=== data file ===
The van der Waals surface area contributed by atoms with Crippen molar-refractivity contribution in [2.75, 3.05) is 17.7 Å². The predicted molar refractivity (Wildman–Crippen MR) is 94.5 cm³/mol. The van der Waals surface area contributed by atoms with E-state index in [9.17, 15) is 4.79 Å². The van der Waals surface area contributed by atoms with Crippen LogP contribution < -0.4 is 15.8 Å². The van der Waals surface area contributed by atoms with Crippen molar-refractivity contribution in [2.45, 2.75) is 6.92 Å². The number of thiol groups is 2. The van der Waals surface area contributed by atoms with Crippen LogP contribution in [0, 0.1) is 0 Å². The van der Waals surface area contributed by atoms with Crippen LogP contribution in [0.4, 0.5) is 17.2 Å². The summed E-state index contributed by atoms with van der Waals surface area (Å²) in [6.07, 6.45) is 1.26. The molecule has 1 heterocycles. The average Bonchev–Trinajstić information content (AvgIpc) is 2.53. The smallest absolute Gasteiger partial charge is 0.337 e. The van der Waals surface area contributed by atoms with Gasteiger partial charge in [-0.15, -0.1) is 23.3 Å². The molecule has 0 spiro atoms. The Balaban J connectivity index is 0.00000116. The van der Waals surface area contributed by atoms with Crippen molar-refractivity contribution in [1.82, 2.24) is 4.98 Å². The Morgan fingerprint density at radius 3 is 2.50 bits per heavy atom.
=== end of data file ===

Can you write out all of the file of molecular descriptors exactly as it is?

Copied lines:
The van der Waals surface area contributed by atoms with Crippen molar-refractivity contribution in [2.75, 3.05) is 17.7 Å². The predicted molar refractivity (Wildman–Crippen MR) is 94.5 cm³/mol. The van der Waals surface area contributed by atoms with E-state index in [9.17, 15) is 4.79 Å². The van der Waals surface area contributed by atoms with Crippen LogP contribution < -0.4 is 15.8 Å². The van der Waals surface area contributed by atoms with Crippen molar-refractivity contribution in [2.45, 2.75) is 6.92 Å². The number of thiol groups is 2. The van der Waals surface area contributed by atoms with Crippen LogP contribution in [0, 0.1) is 0 Å². The van der Waals surface area contributed by atoms with Crippen LogP contribution in [0.4, 0.5) is 17.2 Å². The summed E-state index contributed by atoms with van der Waals surface area (Å²) in [6.07, 6.45) is 1.26. The molecule has 1 heterocycles. The average Bonchev–Trinajstić information content (AvgIpc) is 2.53. The smallest absolute Gasteiger partial charge is 0.337 e. The van der Waals surface area contributed by atoms with Gasteiger partial charge in [-0.15, -0.1) is 23.3 Å². The molecule has 0 spiro atoms. The Balaban J connectivity index is 0.00000116. The van der Waals surface area contributed by atoms with Crippen molar-refractivity contribution in [1.82, 2.24) is 4.98 Å². The Morgan fingerprint density at radius 3 is 2.50 bits per heavy atom.